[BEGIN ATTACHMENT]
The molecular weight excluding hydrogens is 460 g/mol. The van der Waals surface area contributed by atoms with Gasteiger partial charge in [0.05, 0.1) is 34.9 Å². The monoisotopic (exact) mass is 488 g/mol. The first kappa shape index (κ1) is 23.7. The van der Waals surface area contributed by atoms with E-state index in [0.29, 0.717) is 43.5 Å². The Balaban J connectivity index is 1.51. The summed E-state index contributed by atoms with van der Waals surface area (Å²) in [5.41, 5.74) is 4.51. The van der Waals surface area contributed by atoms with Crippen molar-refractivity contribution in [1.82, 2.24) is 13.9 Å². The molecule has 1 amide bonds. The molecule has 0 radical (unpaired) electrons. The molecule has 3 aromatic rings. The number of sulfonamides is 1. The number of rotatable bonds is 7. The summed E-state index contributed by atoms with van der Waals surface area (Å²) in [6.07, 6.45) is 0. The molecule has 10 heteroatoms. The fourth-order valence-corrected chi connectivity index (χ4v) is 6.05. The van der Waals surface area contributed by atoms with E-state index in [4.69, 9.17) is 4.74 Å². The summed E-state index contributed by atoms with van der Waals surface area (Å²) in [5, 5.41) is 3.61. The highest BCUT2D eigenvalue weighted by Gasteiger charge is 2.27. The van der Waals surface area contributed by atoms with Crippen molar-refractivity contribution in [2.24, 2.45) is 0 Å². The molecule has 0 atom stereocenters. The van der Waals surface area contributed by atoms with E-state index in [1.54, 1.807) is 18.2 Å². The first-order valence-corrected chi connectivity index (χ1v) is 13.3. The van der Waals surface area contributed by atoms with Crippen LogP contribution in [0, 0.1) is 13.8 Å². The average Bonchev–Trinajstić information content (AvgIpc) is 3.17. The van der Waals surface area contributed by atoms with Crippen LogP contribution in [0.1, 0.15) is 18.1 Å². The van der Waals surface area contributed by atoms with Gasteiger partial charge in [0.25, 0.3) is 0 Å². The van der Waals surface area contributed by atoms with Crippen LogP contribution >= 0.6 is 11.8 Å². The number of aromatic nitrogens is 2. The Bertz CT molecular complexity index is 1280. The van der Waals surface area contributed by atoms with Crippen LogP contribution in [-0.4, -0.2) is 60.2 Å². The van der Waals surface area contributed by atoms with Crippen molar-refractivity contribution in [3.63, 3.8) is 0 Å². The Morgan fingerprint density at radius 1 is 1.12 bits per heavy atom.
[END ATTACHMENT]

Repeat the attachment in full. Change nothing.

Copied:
The molecular weight excluding hydrogens is 460 g/mol. The van der Waals surface area contributed by atoms with Gasteiger partial charge in [0.05, 0.1) is 34.9 Å². The monoisotopic (exact) mass is 488 g/mol. The first kappa shape index (κ1) is 23.7. The van der Waals surface area contributed by atoms with E-state index in [0.29, 0.717) is 43.5 Å². The Balaban J connectivity index is 1.51. The summed E-state index contributed by atoms with van der Waals surface area (Å²) in [5.41, 5.74) is 4.51. The van der Waals surface area contributed by atoms with Crippen molar-refractivity contribution in [1.82, 2.24) is 13.9 Å². The molecule has 1 amide bonds. The molecule has 0 radical (unpaired) electrons. The molecule has 3 aromatic rings. The number of sulfonamides is 1. The number of rotatable bonds is 7. The summed E-state index contributed by atoms with van der Waals surface area (Å²) in [6.07, 6.45) is 0. The molecule has 10 heteroatoms. The fourth-order valence-corrected chi connectivity index (χ4v) is 6.05. The van der Waals surface area contributed by atoms with E-state index in [4.69, 9.17) is 4.74 Å². The summed E-state index contributed by atoms with van der Waals surface area (Å²) in [5, 5.41) is 3.61. The highest BCUT2D eigenvalue weighted by Gasteiger charge is 2.27. The van der Waals surface area contributed by atoms with Crippen molar-refractivity contribution in [2.24, 2.45) is 0 Å². The molecule has 0 atom stereocenters. The van der Waals surface area contributed by atoms with E-state index in [1.54, 1.807) is 18.2 Å². The first-order valence-corrected chi connectivity index (χ1v) is 13.3. The van der Waals surface area contributed by atoms with Crippen LogP contribution in [0, 0.1) is 13.8 Å². The average Bonchev–Trinajstić information content (AvgIpc) is 3.17. The van der Waals surface area contributed by atoms with Crippen LogP contribution in [0.1, 0.15) is 18.1 Å². The van der Waals surface area contributed by atoms with Gasteiger partial charge in [0.25, 0.3) is 0 Å². The van der Waals surface area contributed by atoms with Crippen LogP contribution >= 0.6 is 11.8 Å². The number of aromatic nitrogens is 2. The Bertz CT molecular complexity index is 1280. The van der Waals surface area contributed by atoms with Crippen LogP contribution in [-0.4, -0.2) is 60.2 Å². The van der Waals surface area contributed by atoms with Crippen molar-refractivity contribution in [3.63, 3.8) is 0 Å². The Morgan fingerprint density at radius 1 is 1.12 bits per heavy atom.